UK v-cs report ‘significant progress’ on tackling grade inflation

Review says stall in the rise of firsts and widespread commitment to ‘statement of intent’ is already protecting degree standards

December 17, 2020
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Universities in the UK have already made “significant progress” in tackling grade inflation after agreeing to a “statement of intent” to protect degree standards last year, according to Universities UK.

The vice-chancellors’ group cited the levelling-off of the rise in first-class degrees in 2018-19 as proof that universities had already committed to reducing grade inflation.

The review of progress towards protecting degree standards comes one year after the statement was agreed, in which university bodies, including UUK, pledged to review and explain how they calculate final-degree classifications and to publish data and analysis on degree outcomes.

In England and Wales, this meant each institution carrying out an internal review and publishing “degree outcome statements” in 2020. So far, 61 providers – 58 from England and three from Wales – have published their statements, and all providers are on course for publishing theirs by the end of January 2021, UUK said.

A survey of English and Welsh providers found that the majority – 82 per cent – found reviewing student outcomes a useful task, but several providers explained that there was some conflict between their work to close attainment gaps for different student groups while simultaneously ensuring the value of degree outcomes.

Others who cited more difficulty in completing the task noted the pressures of the Covid-19 pandemic, which coincided with the development of the statements.

The sector has also initiated a number of other initiatives to tackle degree inflation, after the proportion of firsts and 2:1s rose by more than half over 10 years. This included a new set of principles for effective degree algorithm design and the publication of UK-wide degree classification descriptors.

UUK and GuildHE, which represents specialist institutions, surveyed members and found that 76 per cent of providers across the UK have used or are intending to use the descriptors within their institution.

However, some respondents expressed reservations about the value of the descriptors, which they felt were too generic to be useful.

The survey found that 96 per cent of providers said they intended to use the principles on algorithm design, published in July 2020, which include putting limits on how often boundary grades are rounded up, how many algorithms are applied and limiting the weighting given to the marks for different years of study.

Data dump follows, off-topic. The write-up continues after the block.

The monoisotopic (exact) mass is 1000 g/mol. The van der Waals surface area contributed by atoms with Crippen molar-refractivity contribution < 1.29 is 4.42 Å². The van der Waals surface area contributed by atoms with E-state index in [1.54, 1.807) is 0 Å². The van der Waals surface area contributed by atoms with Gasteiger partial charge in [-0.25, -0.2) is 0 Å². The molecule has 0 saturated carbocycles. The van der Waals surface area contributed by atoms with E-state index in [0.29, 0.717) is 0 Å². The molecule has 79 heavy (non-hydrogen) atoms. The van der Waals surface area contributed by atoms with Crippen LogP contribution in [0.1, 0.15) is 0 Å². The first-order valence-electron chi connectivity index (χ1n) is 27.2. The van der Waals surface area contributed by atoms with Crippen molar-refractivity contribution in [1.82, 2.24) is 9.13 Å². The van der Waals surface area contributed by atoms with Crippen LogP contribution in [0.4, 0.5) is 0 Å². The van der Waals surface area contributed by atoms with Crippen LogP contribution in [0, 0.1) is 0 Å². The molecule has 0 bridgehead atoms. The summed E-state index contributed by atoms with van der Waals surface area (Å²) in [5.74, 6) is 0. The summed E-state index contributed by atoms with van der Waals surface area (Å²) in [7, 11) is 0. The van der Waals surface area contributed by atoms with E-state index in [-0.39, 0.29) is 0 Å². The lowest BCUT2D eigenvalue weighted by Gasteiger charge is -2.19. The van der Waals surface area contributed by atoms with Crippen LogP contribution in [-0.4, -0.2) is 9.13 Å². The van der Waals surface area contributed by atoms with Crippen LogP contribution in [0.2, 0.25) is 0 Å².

According to the report, many of those surveyed recognised that more could be done to improve the transparency of degree algorithms “to ensure they are student focused, through resources such as online calculators”.

Another area that institutions have strengthened is their external examiner system, the UUK report said. The survey found that 87 per cent of institutions have made changes since the statement of intent in May 2019. Since then, just over half, 55 per cent, of providers have developed additional guidance for external examiners. This includes training and mentoring for newly inducted examiners and the appointment of a chief external examiner or equivalent to give oversight across the whole provider.

Debra Humphris, vice-chancellor of the University of Brighton and chair of UUK’s student policy network, said it was “very encouraging to see the progress that has been made across the sector. Universities clearly remain committed to taking action to address the issue of grade inflation.”

“Universities know that there is still more to be done, particularly since teaching, learning and methods of assessment have all needed to change in response to the pandemic. The immediate and longer-term impact of these changes must be understood,” she said.

“We will continue to ensure that lessons learned are shared across the sector so that UK universities can guarantee transparency, fairness and reliability in the way they award degrees.”

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